WASHINGTON — The tortuous course of the 2020 census, first slowed by the coronavirus pandemic and then placed on a fast track by the Trump administration, took yet another twist on Friday when a federal judge temporarily blocked the administration’s order to wrap up the count a month ahead of schedule.
Judge Lucy H. Koh of the United States District Court in Northern California halted plans for an early finish to the head-counting portion of the census at least until a mid-September hearing in a lawsuit that seeks to scrap the expedited schedule altogether. Noting that the Census Bureau already has begun to dismantle counting operations in some places where it considers the count complete, the judge effectively said the plaintiffs’ suit could be overtaken by events if the wind-down of the count was not suspended.
“Because the decennial census is at issue here, an inaccurate count would not be remedied for another decade,” Judge Koh wrote.
The National Urban League, the League of Women Voters and a host of advocacy groups and local governments filed the suit last month. They argue that the order to end the head-counting portion of the census early will lead to an inaccurate tally that will cost some communities both political representation and millions of federal dollars that are allotted based on population totals.
The court order throws another wrench into a census that already was the most ill-starred and politically freighted tally since at least 1920, when a Republican-dominated Congress refused outright to accept a population count that would have shifted political power to Democratic cities.
As Covid-19 swept the nation this spring, the bureau was forced to postpone key parts of its population count until August. The Trump administration said at the time that it would extend the deadline for completing the count to October 31 to make up for that delay, and move the date for delivering population totals to the White House to April 2021, from its current December 31 deadline.
But as census outreach prepared to resume last month, the administration reversed course, ordering the count wrapped up by September 30, and delivery of totals by December 31. The apparent reason was that the administration wants to exclude noncitizens from the population totals that will be sent to Congress early next year for reallocating seats in the House of Representatives and drawing political boundaries nationwide.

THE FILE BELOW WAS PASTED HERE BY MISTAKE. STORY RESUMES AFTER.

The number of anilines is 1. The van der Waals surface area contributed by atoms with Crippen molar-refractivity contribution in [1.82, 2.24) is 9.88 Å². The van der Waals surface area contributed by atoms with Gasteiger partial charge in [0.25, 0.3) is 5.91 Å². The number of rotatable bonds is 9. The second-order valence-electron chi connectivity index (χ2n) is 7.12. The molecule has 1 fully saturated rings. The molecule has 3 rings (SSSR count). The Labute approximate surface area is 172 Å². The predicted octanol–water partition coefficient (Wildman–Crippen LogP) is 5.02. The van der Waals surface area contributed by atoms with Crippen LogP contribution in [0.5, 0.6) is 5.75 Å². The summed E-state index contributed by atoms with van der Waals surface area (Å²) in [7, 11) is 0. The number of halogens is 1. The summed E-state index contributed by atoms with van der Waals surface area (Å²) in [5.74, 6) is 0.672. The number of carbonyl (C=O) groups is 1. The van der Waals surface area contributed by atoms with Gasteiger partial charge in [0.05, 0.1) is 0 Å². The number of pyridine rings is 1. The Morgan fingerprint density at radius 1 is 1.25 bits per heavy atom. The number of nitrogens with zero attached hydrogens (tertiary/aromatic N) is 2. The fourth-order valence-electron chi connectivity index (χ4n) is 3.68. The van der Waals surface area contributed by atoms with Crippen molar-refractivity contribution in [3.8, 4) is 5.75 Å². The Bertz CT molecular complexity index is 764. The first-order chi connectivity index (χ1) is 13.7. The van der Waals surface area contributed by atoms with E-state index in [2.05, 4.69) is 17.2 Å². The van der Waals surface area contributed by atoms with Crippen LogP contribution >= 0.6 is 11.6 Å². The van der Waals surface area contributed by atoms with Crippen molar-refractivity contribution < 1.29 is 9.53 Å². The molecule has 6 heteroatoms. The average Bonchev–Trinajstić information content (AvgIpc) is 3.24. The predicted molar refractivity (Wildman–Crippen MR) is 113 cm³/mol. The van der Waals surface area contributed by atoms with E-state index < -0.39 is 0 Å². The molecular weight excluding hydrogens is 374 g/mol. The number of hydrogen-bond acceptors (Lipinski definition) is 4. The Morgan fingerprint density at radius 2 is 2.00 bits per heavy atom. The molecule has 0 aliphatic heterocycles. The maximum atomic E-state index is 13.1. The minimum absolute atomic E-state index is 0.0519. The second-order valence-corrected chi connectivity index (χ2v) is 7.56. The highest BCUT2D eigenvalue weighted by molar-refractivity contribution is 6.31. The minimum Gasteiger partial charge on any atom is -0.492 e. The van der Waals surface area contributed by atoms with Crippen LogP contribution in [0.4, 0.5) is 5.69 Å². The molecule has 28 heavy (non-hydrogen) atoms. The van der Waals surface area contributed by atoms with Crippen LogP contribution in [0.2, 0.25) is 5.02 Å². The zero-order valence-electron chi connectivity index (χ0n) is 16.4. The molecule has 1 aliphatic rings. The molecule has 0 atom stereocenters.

But the Census Bureau can only deliver population totals to the White House by December 31 if it shortens the time spent counting residents. And with an uphill battle to win a second term in the election in November, Mr. Trump can be assured of control over population totals only if they are delivered to the White House by that deadline.
Critics have called that a baldly political attempt to create a whiter, more Republican-leaning population total for use in reapportionment and redistricting. The lawsuit opposing the shortened deadline said as much, saying the schedule suggested it was devised “to facilitate another illegal act: suppressing the political power of communities of color by excluding undocumented people from the final apportionment count.”
An array of experts, including former Census Bureau directors, have warned that the earlier deadlines could not be met without shortcuts that would lead to a dramatically less accurate census — in particular, a census that would miss the poor, the young and minority groups who are traditionally the hardest to count.
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Frequently Asked Questions
Updated September 4, 2020